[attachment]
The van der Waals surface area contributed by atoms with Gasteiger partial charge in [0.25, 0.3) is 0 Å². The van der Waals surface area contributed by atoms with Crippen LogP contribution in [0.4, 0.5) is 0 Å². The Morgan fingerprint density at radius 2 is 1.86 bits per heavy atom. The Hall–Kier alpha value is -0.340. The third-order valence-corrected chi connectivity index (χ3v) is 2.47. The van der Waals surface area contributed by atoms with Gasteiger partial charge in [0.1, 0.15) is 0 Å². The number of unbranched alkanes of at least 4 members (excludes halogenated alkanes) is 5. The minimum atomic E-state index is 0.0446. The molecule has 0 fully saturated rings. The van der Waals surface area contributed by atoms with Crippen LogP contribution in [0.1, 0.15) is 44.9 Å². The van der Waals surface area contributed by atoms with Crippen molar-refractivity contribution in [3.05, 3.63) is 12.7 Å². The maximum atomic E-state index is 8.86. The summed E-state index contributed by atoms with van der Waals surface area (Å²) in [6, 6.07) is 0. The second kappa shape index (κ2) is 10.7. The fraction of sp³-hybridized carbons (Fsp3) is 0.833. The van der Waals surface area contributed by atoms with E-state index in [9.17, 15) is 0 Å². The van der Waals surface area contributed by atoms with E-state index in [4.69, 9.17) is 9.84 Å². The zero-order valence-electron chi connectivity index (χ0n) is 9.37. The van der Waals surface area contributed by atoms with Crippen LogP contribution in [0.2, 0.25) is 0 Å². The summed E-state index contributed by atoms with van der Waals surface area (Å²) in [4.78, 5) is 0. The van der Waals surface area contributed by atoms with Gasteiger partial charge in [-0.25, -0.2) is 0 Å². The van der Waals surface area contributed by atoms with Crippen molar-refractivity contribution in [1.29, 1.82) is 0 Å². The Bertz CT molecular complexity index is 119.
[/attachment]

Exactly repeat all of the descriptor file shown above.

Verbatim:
The van der Waals surface area contributed by atoms with Gasteiger partial charge in [0.25, 0.3) is 0 Å². The van der Waals surface area contributed by atoms with Crippen LogP contribution in [0.4, 0.5) is 0 Å². The Morgan fingerprint density at radius 2 is 1.86 bits per heavy atom. The Hall–Kier alpha value is -0.340. The third-order valence-corrected chi connectivity index (χ3v) is 2.47. The van der Waals surface area contributed by atoms with Gasteiger partial charge in [0.1, 0.15) is 0 Å². The number of unbranched alkanes of at least 4 members (excludes halogenated alkanes) is 5. The minimum atomic E-state index is 0.0446. The molecule has 0 fully saturated rings. The van der Waals surface area contributed by atoms with Crippen LogP contribution in [0.1, 0.15) is 44.9 Å². The van der Waals surface area contributed by atoms with Crippen molar-refractivity contribution in [3.05, 3.63) is 12.7 Å². The maximum atomic E-state index is 8.86. The summed E-state index contributed by atoms with van der Waals surface area (Å²) in [6, 6.07) is 0. The second kappa shape index (κ2) is 10.7. The fraction of sp³-hybridized carbons (Fsp3) is 0.833. The van der Waals surface area contributed by atoms with E-state index in [9.17, 15) is 0 Å². The van der Waals surface area contributed by atoms with E-state index in [4.69, 9.17) is 9.84 Å². The zero-order valence-electron chi connectivity index (χ0n) is 9.37. The van der Waals surface area contributed by atoms with Crippen LogP contribution in [0.2, 0.25) is 0 Å². The summed E-state index contributed by atoms with van der Waals surface area (Å²) in [4.78, 5) is 0. The van der Waals surface area contributed by atoms with Gasteiger partial charge in [-0.25, -0.2) is 0 Å². The van der Waals surface area contributed by atoms with Crippen molar-refractivity contribution in [1.29, 1.82) is 0 Å². The Bertz CT molecular complexity index is 119.